understandable.
 
@ngn n being the modulus?
 
@Marshall Sorry, I was too busy.
 
ngn
@user41805 the exponent
 
4:29 PM
ah i misread your exponentiation sequence
 
@Adám Did you really mean to say that? O(1) rotate isn't possible even in principle if you actually manifest the argument and result arrays.
 
@Marshall No, I meant O(n).
 
also, since I dont think gordon frequents this chat room, I thought id let ppl know that hes made a _ton_ of progress on his erlang/apl implementation. He might have some time commitments that come up soon so work might slow down, but I think hes meaning to keep it active and ive been reading the codebase and learning erlang to try and contribute:
https://github.com/gordonguthrie/pometo
i suspect most of my contributions will come after he fleshes out the core parts of the parser/runtime just implementing apl primitives
but it already does stuff like this so thats nice
3 3 3 ⍴ ⍳27

1 2 3
4 5 6
7 8 9

10 11 12
13 14 15
16 17 18

19 20 21
22 23 24
25 26 27
 
4:52 PM
@H.PWiz for (×2) mod 1e6, the number 12500=(5-1)×5*5=(5*6)-(5*5) so something with the totient function maybe
 
ngn
@user41805 why bother? the problem says n≤1000. bruteforce is almost instant.
 
@ngn i did not mean to ask for the competition problem, just the order of the generalised group
 
5:07 PM
@user41805 I did have a brief look for algorithms, and there were murmurings of totient, factorisation, and chinese remainder theorem
 
ngn
@user41805 you question doesn't make sense. 2 is not co-prime with 12500, so it can't have a multiplicative order mod 1e6.
 
the question was just looking for when it starts repeating
 
ngn
2 doesn't repeat. it goes like 2 4 8 16 32 64 128.. and after 12500 steps it lands back at 64.
 
Right
 
5:25 PM
@ngn 2 doesn't repeat, but it results in a sequence that does repeat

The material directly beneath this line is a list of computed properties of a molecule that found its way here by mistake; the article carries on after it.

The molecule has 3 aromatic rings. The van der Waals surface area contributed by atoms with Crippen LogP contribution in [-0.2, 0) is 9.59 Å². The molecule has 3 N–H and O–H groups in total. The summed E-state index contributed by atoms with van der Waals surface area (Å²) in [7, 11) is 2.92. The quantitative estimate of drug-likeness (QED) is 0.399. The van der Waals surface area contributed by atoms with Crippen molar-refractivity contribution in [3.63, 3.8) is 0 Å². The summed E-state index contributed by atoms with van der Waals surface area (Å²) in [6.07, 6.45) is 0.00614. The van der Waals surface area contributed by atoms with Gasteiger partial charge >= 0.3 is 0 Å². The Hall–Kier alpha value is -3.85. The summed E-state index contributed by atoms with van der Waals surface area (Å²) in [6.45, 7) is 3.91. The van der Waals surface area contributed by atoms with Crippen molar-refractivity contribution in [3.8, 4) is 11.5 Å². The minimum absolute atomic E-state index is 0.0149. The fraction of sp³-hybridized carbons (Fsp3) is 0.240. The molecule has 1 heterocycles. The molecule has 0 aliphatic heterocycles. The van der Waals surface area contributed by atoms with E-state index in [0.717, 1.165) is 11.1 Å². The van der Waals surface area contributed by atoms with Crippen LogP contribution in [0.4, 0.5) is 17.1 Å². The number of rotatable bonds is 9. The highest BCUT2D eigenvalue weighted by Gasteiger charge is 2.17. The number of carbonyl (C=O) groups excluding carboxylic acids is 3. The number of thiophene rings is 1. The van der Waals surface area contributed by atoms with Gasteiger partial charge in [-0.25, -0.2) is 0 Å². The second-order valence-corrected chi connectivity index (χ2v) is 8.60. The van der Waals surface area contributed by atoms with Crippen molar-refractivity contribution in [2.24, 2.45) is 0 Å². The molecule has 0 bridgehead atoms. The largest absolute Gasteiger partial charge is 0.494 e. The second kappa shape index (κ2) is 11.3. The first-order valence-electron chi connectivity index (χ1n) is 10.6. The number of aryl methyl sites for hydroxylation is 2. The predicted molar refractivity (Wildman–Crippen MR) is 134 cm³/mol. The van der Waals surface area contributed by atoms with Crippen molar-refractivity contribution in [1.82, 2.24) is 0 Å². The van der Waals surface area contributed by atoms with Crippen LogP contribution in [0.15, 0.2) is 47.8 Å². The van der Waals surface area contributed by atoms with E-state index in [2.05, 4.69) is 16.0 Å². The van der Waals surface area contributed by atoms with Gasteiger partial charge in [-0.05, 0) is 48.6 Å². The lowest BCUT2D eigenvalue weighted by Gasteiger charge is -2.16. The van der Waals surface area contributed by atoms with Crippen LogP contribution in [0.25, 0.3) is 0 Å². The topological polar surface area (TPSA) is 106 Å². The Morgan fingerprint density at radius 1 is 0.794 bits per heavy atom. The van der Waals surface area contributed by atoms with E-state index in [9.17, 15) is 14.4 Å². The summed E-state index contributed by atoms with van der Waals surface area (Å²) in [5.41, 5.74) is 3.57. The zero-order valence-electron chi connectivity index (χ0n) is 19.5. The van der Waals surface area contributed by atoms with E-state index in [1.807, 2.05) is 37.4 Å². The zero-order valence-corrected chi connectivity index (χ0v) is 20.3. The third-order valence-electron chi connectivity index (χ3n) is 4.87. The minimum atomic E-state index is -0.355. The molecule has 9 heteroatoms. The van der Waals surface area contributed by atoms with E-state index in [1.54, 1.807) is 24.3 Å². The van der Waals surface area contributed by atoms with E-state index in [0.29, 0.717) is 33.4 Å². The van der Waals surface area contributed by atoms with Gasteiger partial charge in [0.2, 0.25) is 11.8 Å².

oh do you mean its not a group anymore?
ah right without the 2 it's not a group anymore
 
ngn
@user41805 there's no (unique) inverse, so it can't be a group with respect to modular multiplication
 
thank you for correcting me
 
ngn
the set of units (i.e. elements with a multiplicative inverse) in a ring do form a group though
(i just read it in wikipedia :) )
 
5:52 PM
@H.PWiz do you have a link to that or is it from a book?
 
didn't read it, aside from the key words
 
thanks
 
 
2 hours later…
7:58 PM
 
8:27 PM
@dzaima Working on compiling the BQN primitive implementations and I get ImplementationError: java.lang.ClassFormatError: Invalid method Code length 65652 in class file BQN/gen36. The bytecode's only 11684 bytes though. Is there some system limit I need to be watching for?
 
@Marshall the generated java bytecode being 6x larger makes sense. the bytecode length is a 32-bit int though, not sure why this seems related to 16
(as with all similar problems, •compstart←¯1 should be a good temporary fix)
 
@dzaima Doesn't fix the error if I set it from BQN. Should I set it as an environment variable or something?
 
@Marshall weird. It should function if executed anywhere before any •COMPs are executed
 
I can push the code I'm using to get the error if it'll help.
 
ah.. (i do plan to generate a separate method per section between RETNs, but haven't done that yet)
@dzaima there's just no way that any gen_s should be generated with •compstart←¯1 beyond what's already been done.. maybe try executing the file with java -jar …BQN.jar -e •compstart←¯1 -f file.bqn?
 
8:40 PM
Since lines from testref.bqn are pushing me over, I can work around it for now by dropping initial tests.
 
@dzaima right, compiling being done before •compstart←¯1 can execute is probably the cause then. the separate -e flag should work then, assuming it works
 
@dzaima Doesn't do anything. It also doesn't error if I assign •compstart to be 'a', but it does if there's a syntax error like •compstart←+.
 
oohhhhh right, it makes •compstart a local variable and bypasses the name comparisons. ಠ_ಠ
•COMP ⟨⟨0,0,2,0,11⟩,⟨¯1⟩,⟨"•compstart"⟩,⟨'f'‿1‿0‿⟨⟩⟩⟩ then? :p
 
Yes •compstart↩¯1 fixes things.
 
@Marshall oor that. ¯\_(ツ)_/¯
 
8:51 PM
All the primitive definitions compile and pass tests now!
 
it'll be some while until i get to splitting up the code, so that (or whatever other mitigation) will have to do for now
 
Had to expand ˘ ← ⎉¯1 because I don't handle partial application, and I still can't run the two tests with functions.
Pretty minor issues. I think I'll try to build a Javascript VM and get this thing online now.
 
9:34 PM
@Adám is there any way to disable the debugger popping up in RIDE on every error? (as in, do the equivalent of spamming the esc button)